Prices vary according to the ferry’s route and speed, and some companies offer discounts for purchasing tickets in advance. A longer-haul trip from Piraeus to Santorini can cost as little as €20 on the slow boat with advance tickets, and up to €70 for an economy seat on the high-speed catamaran. Shorter hops between islands, like a voyage between Sifnos and Serifos, will be closer to €14.
What are the best budget options?
Most large ferries have deck-only options (with no assigned seat), which can be a downright bargain. High-speed ferries are often about 30% to 90% more expensive than the traditional slower ferries, so shoot for the slow boat to save.
How far in advance do I need to book?
Book at least a month in advance in July and August, especially if you’re bringing a car, or it’s a long-haul ferry and you want a private bunk. In the off-season, there is often availability right to the last day.
How do I get a ticket?
Buy tickets online directly from the ferry company or from local travel agents. Be aware that some agents represent only some (or one) of the companies that serve their island, so check around—most post schedules on their doors or at dockside ticket kiosks. Note: there are no weekly/monthly passes or combined tickets.
Your ticket is only good for the time and destination for which you book it; if you change plans, be sure to get a refund or exchange it for a new ticket well before your scheduled departure.
How reliable are the ferries?
When they are operating smoothly, the ferries run like clockwork (don’t be late). But there are often disruptions due to strikes and weather (especially in winter), so it’s essential to check on the day that your boat is going—just holding a ticket doesn’t mean anything if your boat never leaves!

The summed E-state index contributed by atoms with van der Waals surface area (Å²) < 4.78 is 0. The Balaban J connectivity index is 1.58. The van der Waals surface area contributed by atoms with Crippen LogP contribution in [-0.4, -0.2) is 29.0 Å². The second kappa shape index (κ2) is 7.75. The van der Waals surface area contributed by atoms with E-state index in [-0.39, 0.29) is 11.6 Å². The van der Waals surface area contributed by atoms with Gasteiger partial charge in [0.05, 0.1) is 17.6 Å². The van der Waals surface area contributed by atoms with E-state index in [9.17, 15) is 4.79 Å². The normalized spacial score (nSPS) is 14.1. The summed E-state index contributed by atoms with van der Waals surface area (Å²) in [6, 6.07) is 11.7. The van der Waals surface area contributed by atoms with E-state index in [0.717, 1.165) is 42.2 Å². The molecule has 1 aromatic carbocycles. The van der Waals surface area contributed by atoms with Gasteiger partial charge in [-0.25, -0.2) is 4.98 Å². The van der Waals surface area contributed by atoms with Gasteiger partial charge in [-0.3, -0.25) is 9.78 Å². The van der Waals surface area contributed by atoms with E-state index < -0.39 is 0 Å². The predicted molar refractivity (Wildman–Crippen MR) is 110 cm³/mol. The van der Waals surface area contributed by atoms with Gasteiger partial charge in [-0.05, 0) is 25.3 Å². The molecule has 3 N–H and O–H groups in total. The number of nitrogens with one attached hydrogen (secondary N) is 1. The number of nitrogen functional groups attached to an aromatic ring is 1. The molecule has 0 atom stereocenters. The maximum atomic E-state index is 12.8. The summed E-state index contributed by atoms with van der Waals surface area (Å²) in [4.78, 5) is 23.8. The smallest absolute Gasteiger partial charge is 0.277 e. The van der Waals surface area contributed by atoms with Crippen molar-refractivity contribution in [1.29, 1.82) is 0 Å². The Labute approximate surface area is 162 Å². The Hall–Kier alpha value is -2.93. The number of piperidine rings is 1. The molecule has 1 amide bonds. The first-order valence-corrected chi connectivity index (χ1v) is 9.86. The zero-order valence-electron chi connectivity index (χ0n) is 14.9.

What happens if my ferry is cancelled?
You can usually exchange your ticket for the next available service with that company. But be sure to physically exchange the ticket as soon as possible; the next boat could be packed and you’ll need a re-issued ticket to get on.
What are the ferries like?
Though their speed can vary dramatically, the facilities are generally of a high standard. Most don’t have wifi, but many have snack bars and comfortable seats. Small hydrofoils, which travel between the smaller islands, often have no food or drink available and can be the quite rough around the edges. The large, high-speed catamarans are usually quite comfortable and deal better with rough seas.
What are the differences between deck-only, assigned seat and first class?
Deck-only tickets let you roam the boat, but you are not entitled to a fixed seat booking. On larger boats, in addition to the deck there are also lounges where you can sit. Assigned seat tickets are akin to airline seats. And first class often has complimentary sweets and a slightly higher calibre private-seating area. The value of first class is greatest in high season when the economy areas are pandemonium.
Can I take a car?
Most islands are served by car ferries, but they are expensive and you should buy tickets in advance. If you’re on a budget—or don’t want the hassle of taking a car—rent a car or scooter on each island: it’s often affordable, especially outside of high season.
- Be prepared for the unexpected: strikes and weather alone can cause cancellations. Meteo has local weather and wave forecasts.
- Always double check the time and place of your ferry departure – it can change or vary, especially if there’s more than one dock on the island.
- Leave a buffer day between a ferry trip and a flight; with delays you’d hate to miss your plane!
- Bring water and snacks on smaller ferries. Not all of them have snack bars.